Ciena Marks The Way Metro Area Should Go

November 25, 2009|By JAY HANCOCK

Ciena Corp. won't fill the hole in the metro-Baltimore economy left by the sale of Black & Decker. Not any time soon.

But Ciena's story should hearten people who worry about whether the region has an economic future as anything other than a lamprey attached to the Washington whale.

The fiber-optic hardware company was founded only in 1992. Five years later, it floated what was then the biggest initial stock offering by a start-up. It joined Standard & Poor's index of 500 major U.S. stocks in 2001. On Monday, it said it would double in size, thanks to its purchase of a couple of big divisions of Nortel Networks.

As Black & Decker boss Nolan Archibald is selling out to Connecticut-based Stanley Works, Ciena's Gary Smith is buying Nortel's most-prized units and running them from Linthicum.

That's the way healthy economies work. You try to keep what history has bestowed. But if you don't nurture the corporate sequoias of tomorrow, you end up looking like Detroit. That goes for cities, states and nations.

Having a Maryland headquarters has been "very positive," says Smith, Ciena's CEO. "We're able to tap into well-educated engineering talent, particularly in Northern Virginia and Maryland. I would also say the people we've brought in and moved here find it an attractive place to live."

Ciena's founders didn't even have roots here. They chose Maryland because it was a compromise between north and south, because universities and technology companies furnished a deep hiring pool, because it had a great airport and because the Chesapeake Bay was nearby.

It doesn't sound like the Nortel acquisition, which resulted from that company's entrance into bankruptcy proceedings more than a year ago, will add much to Ciena's headquarters employment of 600. The deal will double Ciena's size to about 4,000 workers, but most of Nortel's employees are in Canada.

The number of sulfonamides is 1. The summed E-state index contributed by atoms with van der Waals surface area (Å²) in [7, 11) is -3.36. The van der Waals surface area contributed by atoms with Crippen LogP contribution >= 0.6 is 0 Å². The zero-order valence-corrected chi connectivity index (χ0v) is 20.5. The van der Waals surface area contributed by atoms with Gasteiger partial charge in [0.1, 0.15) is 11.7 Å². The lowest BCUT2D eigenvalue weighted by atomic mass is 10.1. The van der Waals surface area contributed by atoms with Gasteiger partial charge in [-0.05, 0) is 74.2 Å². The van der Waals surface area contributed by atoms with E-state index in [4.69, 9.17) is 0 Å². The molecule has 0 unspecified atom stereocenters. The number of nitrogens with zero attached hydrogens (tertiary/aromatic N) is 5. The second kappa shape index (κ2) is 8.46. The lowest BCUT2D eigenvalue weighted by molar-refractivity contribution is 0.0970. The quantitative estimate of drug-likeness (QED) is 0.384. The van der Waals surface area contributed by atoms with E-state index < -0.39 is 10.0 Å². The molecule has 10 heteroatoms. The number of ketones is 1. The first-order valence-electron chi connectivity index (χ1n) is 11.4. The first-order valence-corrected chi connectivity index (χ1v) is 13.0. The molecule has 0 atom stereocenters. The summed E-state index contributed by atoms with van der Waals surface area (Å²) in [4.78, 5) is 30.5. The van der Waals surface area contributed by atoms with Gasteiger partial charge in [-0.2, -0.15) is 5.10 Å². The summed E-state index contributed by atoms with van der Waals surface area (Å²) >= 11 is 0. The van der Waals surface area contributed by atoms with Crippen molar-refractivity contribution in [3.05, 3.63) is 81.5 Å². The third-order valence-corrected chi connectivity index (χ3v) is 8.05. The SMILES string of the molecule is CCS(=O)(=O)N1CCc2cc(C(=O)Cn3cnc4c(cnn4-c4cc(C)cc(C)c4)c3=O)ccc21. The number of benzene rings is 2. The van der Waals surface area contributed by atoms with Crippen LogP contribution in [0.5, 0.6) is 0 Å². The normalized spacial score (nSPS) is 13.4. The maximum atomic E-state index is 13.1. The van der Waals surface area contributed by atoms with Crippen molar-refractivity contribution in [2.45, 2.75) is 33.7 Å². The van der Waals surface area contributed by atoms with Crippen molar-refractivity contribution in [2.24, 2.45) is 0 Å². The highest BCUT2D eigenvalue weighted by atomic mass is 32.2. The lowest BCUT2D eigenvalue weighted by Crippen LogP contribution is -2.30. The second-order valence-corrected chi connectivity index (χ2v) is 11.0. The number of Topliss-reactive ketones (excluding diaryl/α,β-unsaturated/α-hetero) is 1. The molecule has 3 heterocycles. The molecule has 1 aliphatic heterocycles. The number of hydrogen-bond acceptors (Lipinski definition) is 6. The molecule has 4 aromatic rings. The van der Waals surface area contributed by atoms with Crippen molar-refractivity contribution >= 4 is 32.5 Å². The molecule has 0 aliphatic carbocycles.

"We've got sites all over the world," said Smith. "We're still going through the integration plan." The effect on headquarters, he said, "won't be clear until we get through that."

Like most businesses, both Ciena and Nortel have been plastered by the recession.

Even so, the deal brings power and market share to Linthicum. Ciena becomes the No. 1 seller of fiber-optic networking hardware in North America and No. 3 in the world, after Europe's Alcatel-Lucent and China's Huawei.

Buying the Nortel units should make Ciena eligible for the lower ranks of next year's Fortune 1,000 list of America's biggest companies. It'll join spice maker McCormick, electricity-seller Constellation Energy, financial firm T. Rowe Price and chemical maker W. R. Grace as Fortune 1,000 companies with metro-Baltimore headquarters. (Black & Decker, No. 408 on the latest list, might be part of Stanley by then.)

Typical of their peers in Maryland technology, Ciena executives haven't been much of a factor in Annapolis or business leadership groups such as the Greater Baltimore Committee.

"Some of the focus that they have, we can't add a lot of value to, to be honest," Smith said.

Maybe, but he also said that "the tax climate is challenging both at a personal level and at a corporate level" in Maryland.

He and other tech executives ought to get more involved in policy. Especially because Maryland's personal income tax, one of the highest in the country, is a disincentive for somebody to found the next Ciena.

Because of their corporate structures, start-up businesses often pay taxes at personal rates. Virginia, with most of Maryland's charms and a top personal rate of not much more than half of Maryland's (if you count local income tax), looks like a more promising venue.

Like Black & Decker, Ciena probably won't be based here forever. It almost got bought by Tellabs in the 1990s. It might mess up the Nortel acquisition and be sold to somebody else.

Maryland needs to lay the groundwork for its successor now.

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